It calms me to know that I have control over this, but also irks me to know that one wrong slip up and I would have destroyed everything I worked for.

And then I feel her.

She trails cold fingers over my spine with her eyes, sending chills up, down, and all over.

"It's off," She whispers to me.

"It's off, Violet." Says Lynae as she tries to move Violets hands a little further down the clay. Today, Violet had gotten to come with Lynae to a potter's studio a little out of town to watch Lynn practice her wheel-throwing. Lynae had let Violet try using the wheel. Ever since watching Lynae move her hands to meticulously move and form the clay, she wanted to do the same thing.

"I am trying, Lynn!" Pouted Violet to her big sister. She swipes away Lynn's hands and not-so gracefully tries to pull up the clay in her own way. It did not work out, and ripped right off the base of her former creation-in-the-making.

Violet gave a long and exaggerated sigh."What the heck does 'off' mean anyways?" Said Violet in a huff. All Lynn Could do was chuckle.

"Will you listen if I tell you?" asked Lynae. Violet gave a brief nod, not meeting her sister's eyes.

"Okay then, listen closely." Lynae took her own clay and started throwing on her the wheel that was in front of her. "When you start the wheel-throwing process, it is called centering." Violet watched as her sister pulled the clay toward her while the wheel was spinning. She pulled it up and then down, repeating the process until it was completely in the center of the wheel.

"Centering is the most important thing. If you start off your project in the most perfect way, it in a sense builds a perfect foundation. It it is too wobbly or not centered directly in the middle, there is a higher chance of failure."

The combination of Lynae's voice and her perfect hand movements were calming. Although, it still made Violet jealous with the basic fact that Lynn can create this perfect piece of pottery in a matter of a few second, and all the while making it look easy.

"Do you understand now, Violet?" asked Lynae. "Now tell me, what is the most important step?"

"Centering," said Violet. "because it is the foundation of a good pot." Lynn nodded in acceptance at her response.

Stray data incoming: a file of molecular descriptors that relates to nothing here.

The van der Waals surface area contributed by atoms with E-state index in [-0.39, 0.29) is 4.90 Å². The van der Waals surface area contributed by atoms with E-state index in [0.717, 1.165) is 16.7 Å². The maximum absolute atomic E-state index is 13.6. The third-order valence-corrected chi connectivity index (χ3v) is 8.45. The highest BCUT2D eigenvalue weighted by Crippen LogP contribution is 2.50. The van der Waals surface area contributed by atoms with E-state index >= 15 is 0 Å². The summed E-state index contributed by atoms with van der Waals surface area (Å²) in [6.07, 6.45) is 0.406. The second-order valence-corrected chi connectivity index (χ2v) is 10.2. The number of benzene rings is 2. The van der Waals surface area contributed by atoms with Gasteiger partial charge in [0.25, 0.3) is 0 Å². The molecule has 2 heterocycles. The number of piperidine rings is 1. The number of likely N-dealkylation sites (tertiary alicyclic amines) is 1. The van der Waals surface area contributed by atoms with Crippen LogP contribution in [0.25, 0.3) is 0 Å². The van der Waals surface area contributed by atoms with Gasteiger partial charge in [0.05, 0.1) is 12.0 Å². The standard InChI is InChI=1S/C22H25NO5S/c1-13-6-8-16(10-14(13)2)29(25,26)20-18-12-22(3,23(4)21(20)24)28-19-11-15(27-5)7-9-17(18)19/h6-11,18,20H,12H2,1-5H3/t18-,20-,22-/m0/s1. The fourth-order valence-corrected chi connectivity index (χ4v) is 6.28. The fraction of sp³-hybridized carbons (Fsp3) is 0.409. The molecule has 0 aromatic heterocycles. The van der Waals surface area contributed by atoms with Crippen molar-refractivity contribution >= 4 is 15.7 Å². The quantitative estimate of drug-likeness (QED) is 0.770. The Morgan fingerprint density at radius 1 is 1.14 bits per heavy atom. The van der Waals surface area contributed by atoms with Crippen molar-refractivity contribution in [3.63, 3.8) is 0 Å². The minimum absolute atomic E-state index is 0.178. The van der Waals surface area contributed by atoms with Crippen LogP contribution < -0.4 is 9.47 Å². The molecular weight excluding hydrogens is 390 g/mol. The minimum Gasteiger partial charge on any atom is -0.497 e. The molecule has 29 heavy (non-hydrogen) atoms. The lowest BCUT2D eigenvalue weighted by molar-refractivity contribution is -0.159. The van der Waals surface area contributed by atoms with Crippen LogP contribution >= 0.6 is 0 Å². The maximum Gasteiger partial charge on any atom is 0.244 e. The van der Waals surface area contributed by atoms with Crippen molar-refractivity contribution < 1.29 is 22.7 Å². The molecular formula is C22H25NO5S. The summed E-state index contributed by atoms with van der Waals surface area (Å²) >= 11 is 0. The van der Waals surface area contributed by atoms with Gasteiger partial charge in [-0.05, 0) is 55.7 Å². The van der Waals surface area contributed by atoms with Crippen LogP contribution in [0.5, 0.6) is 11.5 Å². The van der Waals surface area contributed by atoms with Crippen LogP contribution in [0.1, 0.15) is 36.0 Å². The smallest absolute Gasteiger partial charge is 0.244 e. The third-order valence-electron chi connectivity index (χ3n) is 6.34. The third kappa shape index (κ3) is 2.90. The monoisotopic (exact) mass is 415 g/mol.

"Never again start to make it when it is off, always center it perfectly." Lynae paused. "If start it off bad, it will end that way. It will fall apart, all right?" Violet looked up into Lynn's lash fringed eyes and smiled.

"I won't forget, never."

"It's off," she said.

Her breath was supposed to be warm in my ear as she spoke, but I felt nothing but the cold realization that she should not be here.

Yet here she was again, standing next to me. She is not always this close to me. Sometimes she just watches and other times she sits fa away when she shows up. Now it felt like I was being suffocated. She does not breath but it feels as if my air is being stolen.

Or maybe I don't want to breath in her air. All I did was let the wheel spin, the clay grazing my fingers as it spins. It becomes unruly.

"It's off, Violet. You promised." She backs up from my potter's wheel. I close my eyes, and hold my breath. I wait for blackness to almost take over. When I open my eyes and let in a dusty breath of the ceramics room's air, she leaves me.

When I look down unto my wheel, it is no longer on the road to becoming perfectly centered. It is just a messy pile of red clay that i had taken my focus off of.

"Clean up!" Yells Fuzz.

What time is it?

I look up at the clock and see that there are ten more minutes of school left. I look back down at the glob of clay and scrape it off while the wheel is moving. Didn't class just start? I must have lost track of time.Good grief, I had gotten nothing done today.

I clean up my work space and put away my apron and towel. At least I can go home and rest. But what will solitude bring to me?

More of her?


I walk out of the building and text Celiese to talk to me later. I put in my earbuds and turned on my music so that way I can listen while I walk home.

My playlist starts on the first song that turns on is The Good side by Troye Sivan. What a great way to kick off a long walk home. Why I don't ride the school bus? I hate it. The kids are immature and mostly freshmen who don't have anyone to drive them places. All though I am just a grade above them, I don't want to socialize with them.

So, why don't I have a car? Because I would have to buy one and that would require spending money. Spending money means having money. In that retrospect, I am broke and I don't want to get a job.

Besides, the walking clears my head. Just a 30-minute head-clearing experience from the school to my house every day after school. (My mom drops me off in the mornings but can't in the afternoons)

Yay, walking.